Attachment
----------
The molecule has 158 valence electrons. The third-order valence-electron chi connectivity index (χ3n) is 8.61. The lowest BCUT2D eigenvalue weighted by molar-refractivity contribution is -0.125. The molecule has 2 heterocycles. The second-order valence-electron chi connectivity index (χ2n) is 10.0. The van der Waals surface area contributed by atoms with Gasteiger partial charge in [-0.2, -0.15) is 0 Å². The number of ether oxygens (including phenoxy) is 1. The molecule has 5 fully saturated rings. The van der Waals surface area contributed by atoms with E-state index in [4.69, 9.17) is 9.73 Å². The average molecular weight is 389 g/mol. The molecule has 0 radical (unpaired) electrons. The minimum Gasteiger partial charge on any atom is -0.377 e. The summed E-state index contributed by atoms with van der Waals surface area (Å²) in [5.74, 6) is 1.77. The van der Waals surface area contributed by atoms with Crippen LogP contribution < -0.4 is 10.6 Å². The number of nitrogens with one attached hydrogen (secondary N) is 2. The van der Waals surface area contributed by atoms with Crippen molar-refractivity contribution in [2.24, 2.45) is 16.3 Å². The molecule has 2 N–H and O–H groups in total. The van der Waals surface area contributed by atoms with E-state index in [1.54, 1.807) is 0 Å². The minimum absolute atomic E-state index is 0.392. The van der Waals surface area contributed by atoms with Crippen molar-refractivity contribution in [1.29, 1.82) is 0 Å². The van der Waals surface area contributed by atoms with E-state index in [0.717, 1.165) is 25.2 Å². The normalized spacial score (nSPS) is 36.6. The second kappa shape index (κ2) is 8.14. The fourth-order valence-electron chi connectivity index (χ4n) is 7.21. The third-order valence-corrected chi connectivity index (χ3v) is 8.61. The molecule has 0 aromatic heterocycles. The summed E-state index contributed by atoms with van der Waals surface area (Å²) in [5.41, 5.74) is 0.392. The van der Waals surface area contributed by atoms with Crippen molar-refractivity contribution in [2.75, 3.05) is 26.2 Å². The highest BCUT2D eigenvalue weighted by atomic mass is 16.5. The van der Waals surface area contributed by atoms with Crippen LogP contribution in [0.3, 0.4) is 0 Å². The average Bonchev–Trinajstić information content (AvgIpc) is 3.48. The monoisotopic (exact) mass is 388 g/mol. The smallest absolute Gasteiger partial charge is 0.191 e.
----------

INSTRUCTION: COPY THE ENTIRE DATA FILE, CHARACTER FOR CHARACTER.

The molecule has 158 valence electrons. The third-order valence-electron chi connectivity index (χ3n) is 8.61. The lowest BCUT2D eigenvalue weighted by molar-refractivity contribution is -0.125. The molecule has 2 heterocycles. The second-order valence-electron chi connectivity index (χ2n) is 10.0. The van der Waals surface area contributed by atoms with Gasteiger partial charge in [-0.2, -0.15) is 0 Å². The number of ether oxygens (including phenoxy) is 1. The molecule has 5 fully saturated rings. The van der Waals surface area contributed by atoms with E-state index in [4.69, 9.17) is 9.73 Å². The average molecular weight is 389 g/mol. The molecule has 0 radical (unpaired) electrons. The minimum Gasteiger partial charge on any atom is -0.377 e. The summed E-state index contributed by atoms with van der Waals surface area (Å²) in [5.74, 6) is 1.77. The van der Waals surface area contributed by atoms with Crippen LogP contribution < -0.4 is 10.6 Å². The number of nitrogens with one attached hydrogen (secondary N) is 2. The van der Waals surface area contributed by atoms with Crippen molar-refractivity contribution in [2.24, 2.45) is 16.3 Å². The molecule has 2 N–H and O–H groups in total. The van der Waals surface area contributed by atoms with E-state index in [1.54, 1.807) is 0 Å². The minimum absolute atomic E-state index is 0.392. The van der Waals surface area contributed by atoms with Crippen molar-refractivity contribution in [1.29, 1.82) is 0 Å². The van der Waals surface area contributed by atoms with E-state index in [0.717, 1.165) is 25.2 Å². The normalized spacial score (nSPS) is 36.6. The second kappa shape index (κ2) is 8.14. The fourth-order valence-electron chi connectivity index (χ4n) is 7.21. The third-order valence-corrected chi connectivity index (χ3v) is 8.61. The molecule has 0 aromatic heterocycles. The summed E-state index contributed by atoms with van der Waals surface area (Å²) in [5.41, 5.74) is 0.392. The van der Waals surface area contributed by atoms with Crippen molar-refractivity contribution in [2.75, 3.05) is 26.2 Å². The highest BCUT2D eigenvalue weighted by atomic mass is 16.5. The van der Waals surface area contributed by atoms with Crippen LogP contribution in [0.3, 0.4) is 0 Å². The average Bonchev–Trinajstić information content (AvgIpc) is 3.48. The monoisotopic (exact) mass is 388 g/mol. The smallest absolute Gasteiger partial charge is 0.191 e.